Minik T Rosing

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Environmental niches in which life first emerged and later evolved on the Earth have undergone dramatic changes in response to evolving tectonic/geochemical cycles and to biologic interventions, as well as increases in the Sun's luminosity of about 25 to 30 per cent over the Earth's history. It has been inferred that the greenhouse effect of atmospheric(More)
DNA molecules are continuously released through decomposition of organic matter and are ubiquitous in most environments. Such DNA becomes fragmented and damaged (often <100 bp) and may persist in the environment for more than half a million years. Fragmented DNA is recognized as nutrient source for microbes, but not as potential substrate for bacterial(More)
The 176Lu to 176Hf decay series has been widely used to understand the nature of Earth's early crust-mantle system. The interpretation, however, of Lu-Hf isotope data requires accurate knowledge of the radioactive decay constant of 176Lu (lambda176Lu), as well as bulk-Earth reference parameters. A recent calibration of the lambda176Lu value calls for the(More)
A sheeted-dike complex within the approximately 3.8-billion-year-old Isua supracrustal belt (ISB) in southwest Greenland provides the oldest evidence of oceanic crustal accretion by spreading. The geochemistry of the dikes and associated pillow lavas demonstrates an intraoceanic island arc and mid-ocean ridge-like setting, and their oxygen isotopes suggest(More)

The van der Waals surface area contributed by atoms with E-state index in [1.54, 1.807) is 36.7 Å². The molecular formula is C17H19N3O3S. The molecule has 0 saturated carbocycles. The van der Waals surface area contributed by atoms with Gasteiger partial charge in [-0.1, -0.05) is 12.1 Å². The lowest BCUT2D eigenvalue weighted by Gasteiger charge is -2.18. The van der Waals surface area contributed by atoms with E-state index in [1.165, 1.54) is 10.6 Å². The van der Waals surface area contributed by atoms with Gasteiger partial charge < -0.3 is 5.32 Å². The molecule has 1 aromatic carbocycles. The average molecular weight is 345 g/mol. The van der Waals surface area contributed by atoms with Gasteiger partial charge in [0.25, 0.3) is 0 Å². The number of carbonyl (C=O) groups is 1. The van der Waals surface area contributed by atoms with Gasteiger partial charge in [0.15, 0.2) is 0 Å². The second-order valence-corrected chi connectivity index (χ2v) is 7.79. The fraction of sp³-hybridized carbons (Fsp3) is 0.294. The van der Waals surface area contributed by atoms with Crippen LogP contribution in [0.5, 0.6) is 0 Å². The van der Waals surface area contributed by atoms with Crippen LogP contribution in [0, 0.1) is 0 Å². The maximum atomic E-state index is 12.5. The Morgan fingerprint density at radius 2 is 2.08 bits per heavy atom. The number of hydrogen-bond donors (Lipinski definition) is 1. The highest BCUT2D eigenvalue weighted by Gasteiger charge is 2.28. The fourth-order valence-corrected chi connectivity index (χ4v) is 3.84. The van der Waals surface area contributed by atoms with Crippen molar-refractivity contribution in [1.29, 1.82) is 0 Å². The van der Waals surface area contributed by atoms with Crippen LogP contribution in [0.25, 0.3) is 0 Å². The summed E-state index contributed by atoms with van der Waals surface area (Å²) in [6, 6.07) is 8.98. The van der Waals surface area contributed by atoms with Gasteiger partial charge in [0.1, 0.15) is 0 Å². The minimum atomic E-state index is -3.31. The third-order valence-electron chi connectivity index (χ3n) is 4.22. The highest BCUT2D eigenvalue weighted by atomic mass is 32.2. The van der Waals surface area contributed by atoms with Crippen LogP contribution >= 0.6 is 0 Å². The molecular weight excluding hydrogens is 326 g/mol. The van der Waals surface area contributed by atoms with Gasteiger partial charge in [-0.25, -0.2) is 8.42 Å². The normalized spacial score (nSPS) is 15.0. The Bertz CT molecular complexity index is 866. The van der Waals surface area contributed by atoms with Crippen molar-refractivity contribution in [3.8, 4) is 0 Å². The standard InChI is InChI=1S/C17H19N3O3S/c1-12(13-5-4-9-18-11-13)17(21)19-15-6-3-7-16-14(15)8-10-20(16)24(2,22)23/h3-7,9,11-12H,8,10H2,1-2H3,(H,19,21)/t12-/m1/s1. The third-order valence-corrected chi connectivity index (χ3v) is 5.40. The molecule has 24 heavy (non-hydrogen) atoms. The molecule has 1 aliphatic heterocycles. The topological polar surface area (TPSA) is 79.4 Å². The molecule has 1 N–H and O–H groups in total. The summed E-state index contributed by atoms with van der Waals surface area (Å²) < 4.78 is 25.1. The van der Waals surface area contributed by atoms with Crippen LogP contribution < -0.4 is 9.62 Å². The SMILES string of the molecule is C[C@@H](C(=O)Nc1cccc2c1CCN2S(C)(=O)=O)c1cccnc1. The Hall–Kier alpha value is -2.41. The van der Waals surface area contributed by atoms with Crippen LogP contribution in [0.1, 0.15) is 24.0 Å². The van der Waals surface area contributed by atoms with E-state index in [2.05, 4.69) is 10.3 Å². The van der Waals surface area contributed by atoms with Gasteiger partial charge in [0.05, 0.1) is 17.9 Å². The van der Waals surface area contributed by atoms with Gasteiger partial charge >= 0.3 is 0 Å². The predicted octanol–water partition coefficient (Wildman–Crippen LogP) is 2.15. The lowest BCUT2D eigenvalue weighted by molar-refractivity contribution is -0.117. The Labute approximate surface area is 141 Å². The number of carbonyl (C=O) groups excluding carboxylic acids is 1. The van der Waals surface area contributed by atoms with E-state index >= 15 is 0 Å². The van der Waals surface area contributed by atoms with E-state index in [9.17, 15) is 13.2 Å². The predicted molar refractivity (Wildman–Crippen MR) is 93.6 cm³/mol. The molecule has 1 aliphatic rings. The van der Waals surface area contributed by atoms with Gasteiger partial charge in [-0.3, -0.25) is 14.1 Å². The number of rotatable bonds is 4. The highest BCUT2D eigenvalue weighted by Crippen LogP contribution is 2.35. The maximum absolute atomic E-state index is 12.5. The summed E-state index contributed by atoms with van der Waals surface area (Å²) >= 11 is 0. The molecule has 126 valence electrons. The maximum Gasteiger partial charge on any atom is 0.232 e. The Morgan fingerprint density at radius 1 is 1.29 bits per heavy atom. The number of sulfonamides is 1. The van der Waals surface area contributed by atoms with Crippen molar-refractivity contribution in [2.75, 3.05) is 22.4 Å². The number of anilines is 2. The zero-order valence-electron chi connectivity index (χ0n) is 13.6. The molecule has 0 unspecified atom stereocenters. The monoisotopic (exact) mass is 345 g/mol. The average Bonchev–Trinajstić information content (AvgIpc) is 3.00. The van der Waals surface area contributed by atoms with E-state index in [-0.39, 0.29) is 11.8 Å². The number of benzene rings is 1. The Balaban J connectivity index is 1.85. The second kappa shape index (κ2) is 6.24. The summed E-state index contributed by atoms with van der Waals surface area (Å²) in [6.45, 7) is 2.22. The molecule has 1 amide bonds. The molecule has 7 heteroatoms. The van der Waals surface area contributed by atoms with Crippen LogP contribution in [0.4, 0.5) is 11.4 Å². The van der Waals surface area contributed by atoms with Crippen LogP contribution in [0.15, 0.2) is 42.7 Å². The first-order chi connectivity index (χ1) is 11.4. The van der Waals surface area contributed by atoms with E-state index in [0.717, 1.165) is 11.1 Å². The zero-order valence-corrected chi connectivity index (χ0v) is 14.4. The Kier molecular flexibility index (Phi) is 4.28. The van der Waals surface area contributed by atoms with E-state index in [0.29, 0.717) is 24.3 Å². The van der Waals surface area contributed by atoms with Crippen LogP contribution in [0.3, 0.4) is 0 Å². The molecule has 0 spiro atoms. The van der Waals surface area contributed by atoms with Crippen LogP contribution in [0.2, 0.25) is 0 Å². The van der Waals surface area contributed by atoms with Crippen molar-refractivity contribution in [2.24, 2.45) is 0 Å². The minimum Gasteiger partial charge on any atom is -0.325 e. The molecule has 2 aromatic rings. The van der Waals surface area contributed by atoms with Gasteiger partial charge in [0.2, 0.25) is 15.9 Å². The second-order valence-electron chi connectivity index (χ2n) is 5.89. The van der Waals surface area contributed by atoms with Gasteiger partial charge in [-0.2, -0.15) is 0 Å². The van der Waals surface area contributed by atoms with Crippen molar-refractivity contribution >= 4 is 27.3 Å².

Earth's lithosphere probably experienced an evolution towards the modern plate tectonic regime, owing to secular changes in mantle temperature. Radiogenic isotope variations are interpreted as evidence for the declining rates of continental crustal growth over time, with some estimates suggesting that over 70% of the present continental crustal reservoir(More)
The first indisputable evidence for very early differentiation of the silicate Earth came from the extinct (146)Sm-(142)Nd chronometer. (142)Nd excesses measured in 3.7-billion-year (Gyr)-old rocks from Isua (southwest Greenland) relative to modern terrestrial samples imply their derivation from a depleted mantle formed in the Hadean eon (about 4,570-4,000(More)
It is widely accepted that the lunar mantle went through a stage of generalized melting, the so-called magma ocean, which gave rise to the radial minera-logical layering of the planet. Similar evidence is totally missing on Earth for which no remnants of a very early crust are known and mostly indirect arguments. Because of the large Earth's radius, the(More)
Kimberlites from West Greenland have Hf–Nd isotope as well as major and trace element compositions that are similar to other Group I kimberlites, but that are distinctive in the spectrum of magmas sampled at Earth's surface. The West Greenland kimberlites have e Ndi that ranges from +1.6 to +3.1 and e Hfi that ranges from À4.3 to +4.9. The samples exhibit(More)
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